tile. You can find these in different textures and configurations from sheets,
to brush handled scrubbers at the local hardware store. Be careful as the
courser pads are more abrasive and can scratch your tile and acrylic finishes.
My tile is clean but I have dirt in my spa!
For many outdoor spas, especially those attached
to swimming pools, the need to get debris out may be present a challenge. The use of a
net to get the stuff on top is easy and many above ground spas have a small
skimmer that collects the debris in a basket or tray. A very useful tool that
works well for floors and crevices is a spa wand
or pool blaster
. My personal favorite is the Polaris X-Long Spa Wand
. Consider also a scrub brush
that gets into nooks, crannies and even under ladders.
Don’t forget the filter...
You’ve balanced your chemicals, cleaned your tile,
scrubbed the interior and vacuumed up all the dirt and debris, which leaves the
filter. If the circulating pump is the heart of your system your filter is its
kidneys, kidney failure is not a good thing. If you have a spa attached to your
pool then you already know that the filter requires cleaning on a routine
Most above ground spas have a cartridge filter
located in the skimmer opening. Removing it and cleaning it is usually pretty
easy. Use a cartridge filter cleaner like the Filbur Cartridge & Grid Cleaner
and let them soak
for a while. Do not use a solution of muriatic acid to soak them in, as it will
drive the oils into the fabric. A good alternative to a cartridge cleaner is
TSP. As I mentioned before, always rinse, dilute and remove TSP any time you
use this product in your spa or with your equipment.
Jetting them clean with a high pressure nozzle
will revive them. You will only be able to do this a couple of times as the
fabric will become clogged and require replacements. While we have a huge selection of replacement cartridges, there are too
many to list on our website; if you don't see what you need we can get you a replacement spa filter cartridge
quickly. It is always a good practice to have a clean back-up ready for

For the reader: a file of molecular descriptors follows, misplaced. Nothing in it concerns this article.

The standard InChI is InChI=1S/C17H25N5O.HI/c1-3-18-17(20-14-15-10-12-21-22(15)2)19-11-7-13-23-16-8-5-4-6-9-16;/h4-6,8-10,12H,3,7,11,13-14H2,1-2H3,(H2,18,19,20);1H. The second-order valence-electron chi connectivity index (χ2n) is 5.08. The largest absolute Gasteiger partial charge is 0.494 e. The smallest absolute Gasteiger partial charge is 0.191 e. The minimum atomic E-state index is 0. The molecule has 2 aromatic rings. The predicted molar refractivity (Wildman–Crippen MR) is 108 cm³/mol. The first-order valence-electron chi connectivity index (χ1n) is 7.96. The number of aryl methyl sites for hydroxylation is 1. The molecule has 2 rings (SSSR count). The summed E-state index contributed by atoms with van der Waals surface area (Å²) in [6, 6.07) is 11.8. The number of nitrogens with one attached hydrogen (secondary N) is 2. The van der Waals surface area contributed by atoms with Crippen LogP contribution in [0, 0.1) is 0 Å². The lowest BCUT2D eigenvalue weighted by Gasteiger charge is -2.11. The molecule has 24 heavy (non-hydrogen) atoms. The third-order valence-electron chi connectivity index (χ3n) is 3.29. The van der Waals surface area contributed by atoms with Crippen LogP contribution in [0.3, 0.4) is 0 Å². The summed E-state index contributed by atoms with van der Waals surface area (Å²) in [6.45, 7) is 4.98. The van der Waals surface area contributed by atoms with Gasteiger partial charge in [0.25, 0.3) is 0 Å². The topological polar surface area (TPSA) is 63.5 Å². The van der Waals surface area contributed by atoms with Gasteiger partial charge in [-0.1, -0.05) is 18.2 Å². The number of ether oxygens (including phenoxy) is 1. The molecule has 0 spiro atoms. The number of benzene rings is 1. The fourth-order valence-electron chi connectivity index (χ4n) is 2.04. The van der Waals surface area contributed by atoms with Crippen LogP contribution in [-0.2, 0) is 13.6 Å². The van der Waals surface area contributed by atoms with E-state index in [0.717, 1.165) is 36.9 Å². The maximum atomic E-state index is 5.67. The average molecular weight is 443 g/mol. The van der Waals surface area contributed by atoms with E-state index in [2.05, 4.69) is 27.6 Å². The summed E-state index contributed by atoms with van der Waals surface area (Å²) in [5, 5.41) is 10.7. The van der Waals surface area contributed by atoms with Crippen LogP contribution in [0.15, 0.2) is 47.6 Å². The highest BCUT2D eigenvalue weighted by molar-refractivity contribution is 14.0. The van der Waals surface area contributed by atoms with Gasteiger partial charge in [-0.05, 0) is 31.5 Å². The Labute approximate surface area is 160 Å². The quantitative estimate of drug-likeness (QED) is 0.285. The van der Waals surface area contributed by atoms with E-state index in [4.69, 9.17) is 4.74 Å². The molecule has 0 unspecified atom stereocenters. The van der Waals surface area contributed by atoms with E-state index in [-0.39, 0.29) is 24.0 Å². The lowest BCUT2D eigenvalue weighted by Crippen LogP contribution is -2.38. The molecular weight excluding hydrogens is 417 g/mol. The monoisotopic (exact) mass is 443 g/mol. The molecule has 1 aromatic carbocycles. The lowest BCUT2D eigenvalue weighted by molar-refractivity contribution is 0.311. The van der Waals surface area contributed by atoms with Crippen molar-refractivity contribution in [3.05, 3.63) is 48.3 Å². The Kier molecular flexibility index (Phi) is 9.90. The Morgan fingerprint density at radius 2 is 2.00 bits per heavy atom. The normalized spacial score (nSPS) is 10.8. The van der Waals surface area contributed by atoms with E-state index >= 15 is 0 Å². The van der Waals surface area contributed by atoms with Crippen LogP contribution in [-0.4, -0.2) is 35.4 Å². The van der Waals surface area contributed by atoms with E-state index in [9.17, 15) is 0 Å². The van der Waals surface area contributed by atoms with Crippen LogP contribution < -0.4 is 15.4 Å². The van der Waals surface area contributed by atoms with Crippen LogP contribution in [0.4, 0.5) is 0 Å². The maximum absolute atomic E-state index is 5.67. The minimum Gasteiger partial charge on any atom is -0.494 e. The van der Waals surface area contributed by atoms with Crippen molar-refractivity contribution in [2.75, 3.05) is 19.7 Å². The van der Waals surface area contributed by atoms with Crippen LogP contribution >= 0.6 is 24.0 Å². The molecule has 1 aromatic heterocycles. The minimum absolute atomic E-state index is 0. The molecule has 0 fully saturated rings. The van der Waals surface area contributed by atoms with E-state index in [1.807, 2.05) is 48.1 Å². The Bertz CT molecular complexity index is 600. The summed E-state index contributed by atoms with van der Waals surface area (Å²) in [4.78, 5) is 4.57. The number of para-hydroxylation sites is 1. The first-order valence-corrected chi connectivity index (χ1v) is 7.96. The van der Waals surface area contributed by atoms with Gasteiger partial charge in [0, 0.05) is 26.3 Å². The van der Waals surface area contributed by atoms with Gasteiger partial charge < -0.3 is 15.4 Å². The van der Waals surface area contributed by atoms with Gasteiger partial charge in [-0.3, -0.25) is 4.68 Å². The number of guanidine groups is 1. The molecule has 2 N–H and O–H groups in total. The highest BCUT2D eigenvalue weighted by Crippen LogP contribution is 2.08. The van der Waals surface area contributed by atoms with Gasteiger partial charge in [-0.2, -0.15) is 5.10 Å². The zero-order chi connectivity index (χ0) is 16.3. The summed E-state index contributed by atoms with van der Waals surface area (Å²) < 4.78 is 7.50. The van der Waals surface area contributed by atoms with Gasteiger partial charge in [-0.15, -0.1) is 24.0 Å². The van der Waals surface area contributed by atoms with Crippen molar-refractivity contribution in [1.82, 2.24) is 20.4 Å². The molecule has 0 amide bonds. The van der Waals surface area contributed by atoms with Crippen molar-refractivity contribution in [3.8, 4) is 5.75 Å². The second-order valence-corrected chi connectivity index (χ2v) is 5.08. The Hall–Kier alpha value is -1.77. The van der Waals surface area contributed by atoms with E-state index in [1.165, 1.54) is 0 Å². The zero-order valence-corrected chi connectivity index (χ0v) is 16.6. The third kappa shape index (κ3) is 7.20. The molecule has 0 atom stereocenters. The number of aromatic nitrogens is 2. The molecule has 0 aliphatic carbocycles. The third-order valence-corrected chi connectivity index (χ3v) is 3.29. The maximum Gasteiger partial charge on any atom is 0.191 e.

If you have a D.E. or sand filter, the time to
clean these is when you drain your spa. For a D.E. filter, a complete
disassembly of the filter grids from the manifold and a good scrubbing with a
brush should get them rejuvenated. Yes, even a bit of TSP will help remove the
Sand filters require a bit more of a personal
touch as they can get quite congested with oils. A procedure that works well is
to backwash the filter, followed by the removal of the top and scouring the
sand with a high pressure nozzle on your garden hose. Once you have loosened
the sand and it is free from clumps, put the top back on and backwash the
filter again. If you cannot get the sand to break-up and flow freely, you can
try soaking the sand in a solution of TSP overnight, scouring the sand once
again, assemble and backwash thoroughly. If this doesn’t get it clean, remove
and replace the sand.
For more information on filter cleaning, our article on how to clean a filter
will guide you step by step on this process for each type of filer.
Although the steps I have covered are directed
at residential spas it applies to commercial spas as well. Commercial spas, in
apartments, condo complexes, hotels and community complexes will require much
more dedication to the water chemistry and circulation. In my article on chemical automation
I provide some helpful suggestions for dealing with the control of sanitation by
automation for these facilities.
If there is one item I would have in any of
these spas it would be Ozone
or U.V. sanitation
. With the addition of just one
of these, you will enjoy a spa that has a dramatic decrease in chemical use,
reduction or elimination of the foul smelling water, and foam and scum accumulation; as well as
longer filter cycles between cleanings.
About now your spa is filled with fresh water, the
chemistry dialed in, and the water is hot and to 104 degrees, what else is
there to consider than to pop a cold frosty one and relax in your spa? Well a
lot! Did you ever wonder why the temperature of pool and spa heaters only go to
104 degrees? It’s really an easy safety feature that makes sense. If you are
sick and running a fever, the danger zone for brain damage is right there at
104 to105. Before you get there, you start dropping aspirin or ibuprofen to
keep your temperature down. When you start getting to 105 and upwards you reach
the danger zone and the prospects of an immersion in a cold bath of water is at
the top of the list to get you cooled down. So... you are in the spa up to your
neck in nice toasty water and the only thing cooling your body off is your
head. Is this starting to make sense now? Couple that with the ingestion of a
bit of alcohol and the danger potential rises. I live and maintain spas at 8,100
feet in a resort community. The air contains 26% less oxygen than at sea level.
The combination of these three can be deadly. Where am I going with this? Be careful, be smart! You want to be able to relax and enjoy the comforts of a nice
toasty, sanitized spa.
Remember, you can’t go skinny dippin' without
your birthday suit on!